Potential Dangers of AI/Machine Learning

I’m sure many of you have seen or heard of movies like Terminator, 2001: A Space Odyssey, Ex-Machina, and The Matrix, where AI is the bad guy and many times brings forth the end of the world. Well, we’re pretty far from true AI that is capable of overwriting its ethics code, but so far there have been a few instances where AI and machine learning were involved that were dangerous or deceptive for humans. For example, one of Uber’s self-driving cars was involved in a fatal accident where a pedestrian was killed by said car. In 2016, it was found that Cambridge Analytica used algorithms to exploit Facebook’s data-sharing practices to sway opinions on the 2016 US political elections. If you haven’t watched Netflix’s The Great Hack, I highly recommend it. Google employees recently went on a strike when they learned that Google was supplying the US Air Force with technology to classify drone imagery. It was feared that this could be a potential step to supply technology for automated drone strikes. In China, face recognition technology — which uses machine learning algorithms — is being deployed in the streets for government surveillance. And now, a technology called deepfake is being used to create fake and weirdly realistic clips and pictures of celebrities and politicians using neural networks. So, as you can see, not all of the uses of AI and machine learning are beneficial. However, in the long run, I believe this technology will be used in every single aspect of our lives. It’s just a matter of time.

Future Uses of AI & Machine Learning

Machine learning will continue to be used for improving our daily lives. It is used and will continue to be used in the medical, financial, tech, educational, and environmental industries. It will be used for accurate medical diagnosis, remote sensing, performing tasks that can be dangerous for humans, robot control, aviation, algorithmic trading, and many more applications. There are numerous companies around the world, including giants like Apple, Google, Amazon, Facebook, and more that are working to improve the AI experience.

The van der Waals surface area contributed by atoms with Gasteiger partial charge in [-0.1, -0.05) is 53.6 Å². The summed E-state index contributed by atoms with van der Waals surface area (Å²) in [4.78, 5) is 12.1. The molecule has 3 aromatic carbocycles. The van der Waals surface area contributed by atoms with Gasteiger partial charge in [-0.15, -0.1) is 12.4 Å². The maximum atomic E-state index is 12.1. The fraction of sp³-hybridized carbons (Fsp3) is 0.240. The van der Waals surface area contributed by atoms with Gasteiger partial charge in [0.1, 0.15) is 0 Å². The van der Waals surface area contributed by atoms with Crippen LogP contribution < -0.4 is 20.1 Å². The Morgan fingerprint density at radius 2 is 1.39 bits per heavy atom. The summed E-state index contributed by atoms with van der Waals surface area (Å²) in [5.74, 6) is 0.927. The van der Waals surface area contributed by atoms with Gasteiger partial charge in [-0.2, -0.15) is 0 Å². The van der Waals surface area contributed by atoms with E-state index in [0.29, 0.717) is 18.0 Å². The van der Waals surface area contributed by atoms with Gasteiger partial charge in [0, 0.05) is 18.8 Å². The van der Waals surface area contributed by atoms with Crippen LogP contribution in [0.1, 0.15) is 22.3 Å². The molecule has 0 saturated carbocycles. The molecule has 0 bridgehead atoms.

One of my favorite uses of machine learning right now is Google’s Duplex model, which allows users to make appointments or reserve restaurant tables from their phone. However, the person making the phone call isn’t the user, it’s an AI which speaks directly to the employee. It uses Google Assistant (Google’s virtual assistant similar to Siri) which uses an AI-based, realistic-sounding voice. It evens does the whole “Uhh” and “Umm” that humans do when speaking. Google’s CEO Sindar Pinchai first introduced Google Duplex to the world in a May 2018 Google I/O Developers Conference. In the presentation, it appeared as though the employees on the other line never realized that they weren’t speaking to a human. Currently the service is live in almost all US states and New Zealand, where Google started a pilot program for the service. It’s also a little creepy, because of how realistic it sounds. Here’s a video on Youtube showing what I’m talking about, check it out:

It’s like some sort of Black Mirror episode. We can probably expect more of this type of application in our daily lives. Virtual assistants will become smarter and smarter and will continue to learn, until they learn all of our preferences, dislikes, behavioral patterns, etc. and will even begin to impersonate us, similar to how we saw in the video. There’s also a few uses of machine learning in the therapy world, where you can talk or chat to a “therapist” on the other side but it’s really an AI. Unfortunately, this is an example of AI taking over certain jobs. We can definitely expect to see more of this in the future and there will be a backlash against the tech community. All in all, I think the potential beneficial uses of AI far outweigh the potential downsides of it. We just need to hold the companies accountable for creating safe AI. More than 2,400 scientists and tech industry leaders have come together to sign a petition which intends to deter militaries and nations from using automated weapons, like automated drones that I mentioned earlier. It calls for a preemptive ban on these types of weapons. More than 150 AI-related firms signed the petition as well, promising to steer away from these kinds of contracts.


Thanks to several sources on the beautiful Internet, I was able to research many of the topics discussed in this post. Here they are: